The idea of the “Pooled State” is to allow a container to maintain a pool of entity beans that has been created, but has not been yet “synchronized” or assigned to an EJBObject. This mean that the instances do represent entity beans, but they can be used only for serving Home methods (create or findBy), since those methods do not relay on the specific values of the bean. All these instances are, in fact, exactly the same, so, they do not have meaningful state.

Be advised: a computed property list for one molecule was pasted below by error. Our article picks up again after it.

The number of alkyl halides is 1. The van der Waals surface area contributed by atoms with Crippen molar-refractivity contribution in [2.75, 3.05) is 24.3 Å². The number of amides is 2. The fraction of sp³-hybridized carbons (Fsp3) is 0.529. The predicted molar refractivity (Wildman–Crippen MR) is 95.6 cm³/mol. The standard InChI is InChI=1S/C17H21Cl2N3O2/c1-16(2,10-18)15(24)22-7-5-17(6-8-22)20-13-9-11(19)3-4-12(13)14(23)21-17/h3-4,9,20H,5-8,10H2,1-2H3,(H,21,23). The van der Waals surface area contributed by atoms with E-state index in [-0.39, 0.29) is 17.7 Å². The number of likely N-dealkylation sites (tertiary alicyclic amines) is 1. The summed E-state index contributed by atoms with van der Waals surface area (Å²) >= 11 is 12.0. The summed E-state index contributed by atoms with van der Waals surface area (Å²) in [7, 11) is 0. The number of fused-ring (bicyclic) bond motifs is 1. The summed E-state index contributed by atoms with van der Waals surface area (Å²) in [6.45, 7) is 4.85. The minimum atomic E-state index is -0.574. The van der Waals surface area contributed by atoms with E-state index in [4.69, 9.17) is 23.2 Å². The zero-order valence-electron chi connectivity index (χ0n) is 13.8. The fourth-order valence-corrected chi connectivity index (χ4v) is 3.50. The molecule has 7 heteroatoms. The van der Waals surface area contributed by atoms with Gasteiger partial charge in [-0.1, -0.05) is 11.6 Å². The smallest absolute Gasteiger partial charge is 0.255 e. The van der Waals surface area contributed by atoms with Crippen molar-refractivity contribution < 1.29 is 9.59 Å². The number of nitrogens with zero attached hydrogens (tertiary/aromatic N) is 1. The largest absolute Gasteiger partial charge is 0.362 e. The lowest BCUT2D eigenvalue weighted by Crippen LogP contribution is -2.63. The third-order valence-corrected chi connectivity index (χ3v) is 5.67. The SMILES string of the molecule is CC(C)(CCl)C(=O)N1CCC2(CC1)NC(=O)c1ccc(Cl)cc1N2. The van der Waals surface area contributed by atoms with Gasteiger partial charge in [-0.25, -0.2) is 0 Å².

Jon Thorarinsson has also added: It can be looked at it this way: If no client is using an entity bean of a particular type there is no need for cachig it (the data is persisted in the database). Therefore, in such cases, the container will, after some time, move the entity bean from the “Ready State” to the “Pooled state” to save memory. Then, to save additional memory, the container may begin moving entity beans from the “Pooled State” to the “Does Not Exist State”, because even though the bean’s cache has been cleared, the bean still takes up some memory just being in the “Pooled State”.